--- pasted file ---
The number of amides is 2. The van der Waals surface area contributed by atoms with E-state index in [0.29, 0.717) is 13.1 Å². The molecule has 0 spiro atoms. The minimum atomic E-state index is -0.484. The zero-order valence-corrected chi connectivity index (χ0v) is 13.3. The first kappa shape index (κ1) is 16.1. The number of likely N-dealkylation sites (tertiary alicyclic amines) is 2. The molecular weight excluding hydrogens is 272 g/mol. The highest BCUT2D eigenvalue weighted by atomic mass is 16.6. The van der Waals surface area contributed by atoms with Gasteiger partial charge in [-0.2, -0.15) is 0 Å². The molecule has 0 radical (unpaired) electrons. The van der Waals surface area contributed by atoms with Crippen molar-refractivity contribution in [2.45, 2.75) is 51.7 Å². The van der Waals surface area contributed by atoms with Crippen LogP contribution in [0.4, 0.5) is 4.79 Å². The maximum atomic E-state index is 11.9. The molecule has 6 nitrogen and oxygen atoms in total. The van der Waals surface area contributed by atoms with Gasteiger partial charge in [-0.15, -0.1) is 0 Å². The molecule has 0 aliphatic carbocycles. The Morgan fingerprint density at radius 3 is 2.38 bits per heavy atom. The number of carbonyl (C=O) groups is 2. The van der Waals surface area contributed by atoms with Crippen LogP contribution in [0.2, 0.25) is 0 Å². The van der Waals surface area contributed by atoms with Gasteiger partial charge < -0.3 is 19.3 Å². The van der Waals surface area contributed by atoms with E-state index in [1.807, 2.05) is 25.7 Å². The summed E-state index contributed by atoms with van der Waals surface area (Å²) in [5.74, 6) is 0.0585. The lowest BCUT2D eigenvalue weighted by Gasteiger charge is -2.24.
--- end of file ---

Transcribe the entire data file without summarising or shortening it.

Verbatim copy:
The number of amides is 2. The van der Waals surface area contributed by atoms with E-state index in [0.29, 0.717) is 13.1 Å². The molecule has 0 spiro atoms. The minimum atomic E-state index is -0.484. The zero-order valence-corrected chi connectivity index (χ0v) is 13.3. The first kappa shape index (κ1) is 16.1. The number of likely N-dealkylation sites (tertiary alicyclic amines) is 2. The molecular weight excluding hydrogens is 272 g/mol. The highest BCUT2D eigenvalue weighted by atomic mass is 16.6. The van der Waals surface area contributed by atoms with Gasteiger partial charge in [-0.2, -0.15) is 0 Å². The molecule has 0 radical (unpaired) electrons. The van der Waals surface area contributed by atoms with Crippen molar-refractivity contribution in [2.45, 2.75) is 51.7 Å². The van der Waals surface area contributed by atoms with Crippen LogP contribution in [0.4, 0.5) is 4.79 Å². The maximum atomic E-state index is 11.9. The molecule has 6 nitrogen and oxygen atoms in total. The van der Waals surface area contributed by atoms with Gasteiger partial charge in [-0.15, -0.1) is 0 Å². The molecule has 0 aliphatic carbocycles. The Morgan fingerprint density at radius 3 is 2.38 bits per heavy atom. The number of carbonyl (C=O) groups is 2. The van der Waals surface area contributed by atoms with Crippen LogP contribution in [0.2, 0.25) is 0 Å². The van der Waals surface area contributed by atoms with Gasteiger partial charge < -0.3 is 19.3 Å². The van der Waals surface area contributed by atoms with E-state index in [1.807, 2.05) is 25.7 Å². The summed E-state index contributed by atoms with van der Waals surface area (Å²) in [5.74, 6) is 0.0585. The lowest BCUT2D eigenvalue weighted by Gasteiger charge is -2.24.